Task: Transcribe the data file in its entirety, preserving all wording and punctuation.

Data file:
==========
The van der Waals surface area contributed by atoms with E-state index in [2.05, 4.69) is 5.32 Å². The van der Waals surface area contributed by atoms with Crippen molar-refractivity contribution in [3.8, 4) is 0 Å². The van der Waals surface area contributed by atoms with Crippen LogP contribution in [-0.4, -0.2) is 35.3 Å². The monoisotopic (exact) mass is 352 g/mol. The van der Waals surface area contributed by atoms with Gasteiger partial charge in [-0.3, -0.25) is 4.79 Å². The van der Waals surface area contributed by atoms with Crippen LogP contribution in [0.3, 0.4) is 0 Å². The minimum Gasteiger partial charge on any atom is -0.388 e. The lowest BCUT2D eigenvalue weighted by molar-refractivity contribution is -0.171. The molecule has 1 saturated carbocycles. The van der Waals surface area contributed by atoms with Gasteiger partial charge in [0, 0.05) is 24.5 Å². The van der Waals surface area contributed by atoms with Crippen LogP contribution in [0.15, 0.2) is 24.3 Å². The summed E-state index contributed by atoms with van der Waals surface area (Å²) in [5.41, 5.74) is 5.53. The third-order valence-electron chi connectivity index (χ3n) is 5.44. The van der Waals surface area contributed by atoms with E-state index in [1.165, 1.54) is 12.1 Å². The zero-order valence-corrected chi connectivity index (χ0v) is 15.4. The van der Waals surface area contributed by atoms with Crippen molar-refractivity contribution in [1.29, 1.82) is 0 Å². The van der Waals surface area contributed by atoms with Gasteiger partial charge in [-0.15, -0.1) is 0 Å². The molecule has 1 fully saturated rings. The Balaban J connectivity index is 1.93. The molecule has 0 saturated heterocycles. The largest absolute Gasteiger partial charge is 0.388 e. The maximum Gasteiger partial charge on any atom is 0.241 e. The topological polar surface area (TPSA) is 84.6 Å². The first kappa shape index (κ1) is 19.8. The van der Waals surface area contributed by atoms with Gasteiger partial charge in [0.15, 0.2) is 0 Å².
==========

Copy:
The van der Waals surface area contributed by atoms with E-state index in [2.05, 4.69) is 5.32 Å². The van der Waals surface area contributed by atoms with Crippen molar-refractivity contribution in [3.8, 4) is 0 Å². The van der Waals surface area contributed by atoms with Crippen LogP contribution in [-0.4, -0.2) is 35.3 Å². The monoisotopic (exact) mass is 352 g/mol. The van der Waals surface area contributed by atoms with Gasteiger partial charge in [-0.3, -0.25) is 4.79 Å². The van der Waals surface area contributed by atoms with Crippen LogP contribution in [0.3, 0.4) is 0 Å². The minimum Gasteiger partial charge on any atom is -0.388 e. The lowest BCUT2D eigenvalue weighted by molar-refractivity contribution is -0.171. The molecule has 1 saturated carbocycles. The van der Waals surface area contributed by atoms with Gasteiger partial charge in [0, 0.05) is 24.5 Å². The van der Waals surface area contributed by atoms with Crippen LogP contribution in [0.15, 0.2) is 24.3 Å². The summed E-state index contributed by atoms with van der Waals surface area (Å²) in [5.41, 5.74) is 5.53. The third-order valence-electron chi connectivity index (χ3n) is 5.44. The van der Waals surface area contributed by atoms with E-state index in [1.165, 1.54) is 12.1 Å². The zero-order valence-corrected chi connectivity index (χ0v) is 15.4. The van der Waals surface area contributed by atoms with Crippen molar-refractivity contribution in [1.29, 1.82) is 0 Å². The van der Waals surface area contributed by atoms with Gasteiger partial charge in [-0.15, -0.1) is 0 Å². The molecule has 1 fully saturated rings. The Balaban J connectivity index is 1.93. The molecule has 0 saturated heterocycles. The largest absolute Gasteiger partial charge is 0.388 e. The maximum Gasteiger partial charge on any atom is 0.241 e. The topological polar surface area (TPSA) is 84.6 Å². The first kappa shape index (κ1) is 19.8. The van der Waals surface area contributed by atoms with Gasteiger partial charge in [0.15, 0.2) is 0 Å².